Friday, June 8, 2012

To be intimate

Namaste Dagoba, Xia'an, China

Deepen intimacy with self and others


Please cherish your skin, flesh, bones, and marrow,
Knowing each other, intimate friends become even more intimate.
When someone asks the meaning of coming from the west,
[Bodhidharma] faces the wall for nine years,
Abiding at Shaolin.

—Dōgen, Eihei Kōroku
Leighton & Okumra, Wisdom Publications 2004, p. 313


What does it mean to be intimate?

The Latin roots of the words mean to impress upon, to make known, or, in addition... to eat something. 
Another interpretation is "close friend." 

So being intimate means, on the one hand, to take in impressions, to consume them as food; to gain understanding through an action of ingesting life. On the other hand, it means to be close to one’s self, but not just to be close; it means to be one’s own friend, to have the qualities of friendship in relation to one’s own being.

This idea of the quality of friendship in relation to one’s own being may seem odd, yet I believe we have a rather impoverished experience of this. All the self help books in the world, for example, do little for the truly desperate to improve or bolster their self-image; emotional deficits create chasms in a soul that cannot be backfilled with intellectual material, no matter how much is shoveled in. And simply knowing that we ought to value the self, to nuture the self, is not enough. We ought to know how to value and nuture the self; and we don’t. We aren’t close enough to this idea of friendship, of intimacy, because the vital energies that ought to flow in us, the ”Qi” we need in order to be, is dormant.

To begin with, we ought to befriend ourselves in a quite ordinary way, with a generosity and a quality of forgiveness. Can we start there? Perhaps. It can’t hurt.  Rather than being our own taskmaster—the role we all usually assign ourselves—perhaps we can become our own assistant. This is a different role, and I believe we would all rather have a helper than a man with a whip standing over them. Wouldn’t we?

At the same time, to know the self we need to begin in a place that is rooted at the foundation of being. What does not start there has no chance of going anywhere serious. And this rootedness cannot be discovered without a willingness to question, to question over and over again, who we are and what we are, and why we are. This sense of intimacy, which might lead us to an inner light, is born in darkness and in secret. We can’t find it in books, or perhaps even through prayer; not prayer as we conventionally know it, anyway.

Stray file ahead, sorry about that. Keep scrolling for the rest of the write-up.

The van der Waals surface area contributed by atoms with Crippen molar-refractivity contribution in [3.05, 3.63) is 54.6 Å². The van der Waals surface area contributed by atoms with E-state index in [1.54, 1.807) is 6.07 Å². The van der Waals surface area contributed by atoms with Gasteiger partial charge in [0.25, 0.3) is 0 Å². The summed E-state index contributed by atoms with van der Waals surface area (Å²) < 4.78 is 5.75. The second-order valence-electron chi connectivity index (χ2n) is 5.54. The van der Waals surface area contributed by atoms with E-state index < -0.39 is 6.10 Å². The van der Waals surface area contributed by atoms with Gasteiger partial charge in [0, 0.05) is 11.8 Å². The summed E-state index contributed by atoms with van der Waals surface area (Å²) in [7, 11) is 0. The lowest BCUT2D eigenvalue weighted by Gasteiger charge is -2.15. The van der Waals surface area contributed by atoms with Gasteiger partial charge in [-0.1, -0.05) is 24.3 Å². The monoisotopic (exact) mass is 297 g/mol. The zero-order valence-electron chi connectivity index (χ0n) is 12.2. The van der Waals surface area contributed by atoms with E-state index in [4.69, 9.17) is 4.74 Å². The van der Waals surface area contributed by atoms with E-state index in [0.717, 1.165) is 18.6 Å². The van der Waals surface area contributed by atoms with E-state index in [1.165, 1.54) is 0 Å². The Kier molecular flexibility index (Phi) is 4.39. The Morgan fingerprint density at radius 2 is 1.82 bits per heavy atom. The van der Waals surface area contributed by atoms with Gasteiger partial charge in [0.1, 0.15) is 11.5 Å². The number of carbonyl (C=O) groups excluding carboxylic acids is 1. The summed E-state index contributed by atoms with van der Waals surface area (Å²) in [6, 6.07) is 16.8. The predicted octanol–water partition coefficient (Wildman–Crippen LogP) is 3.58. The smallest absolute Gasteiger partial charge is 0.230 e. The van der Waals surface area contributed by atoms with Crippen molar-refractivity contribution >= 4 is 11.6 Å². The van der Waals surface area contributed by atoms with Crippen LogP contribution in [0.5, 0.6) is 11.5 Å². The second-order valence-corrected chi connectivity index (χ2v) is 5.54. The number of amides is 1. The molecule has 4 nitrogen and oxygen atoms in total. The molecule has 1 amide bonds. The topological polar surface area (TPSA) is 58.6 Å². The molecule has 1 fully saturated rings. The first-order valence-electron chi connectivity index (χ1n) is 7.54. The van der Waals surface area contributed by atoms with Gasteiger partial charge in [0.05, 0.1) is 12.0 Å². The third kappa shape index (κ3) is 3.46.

In calling us to do the impossible, Jeanne de Salzmann calls us to what might be called impossible prayer; a prayer to the unknown, asking for the unknown. And it’s this exact quality of unknowingness that requires us to pray in question, and to hold this question in front of even our questioning itself. To pray, in other words, only with the aim of understanding what it means to pray... because if we admit it to ourselves, we don’t even know this.

We are trying to ingest something about our being; to eat ourselves, to allow what we experience as ourselves to become a kind of food. Is is a quite physical action, not an act of psychology; and yet it is a foreigner, a stranger, because we can’t conceive of food for the soul as anything but psychological. 

The idea that our daily bread might be bread we must knead, bake, and eat ourselves; the idea that sacred action begins with intimacy; this idea is a different one, located at a different point of understanding than our conventions of heaven, hell, and everything that lies in between.

I respectfully hope you will take good care.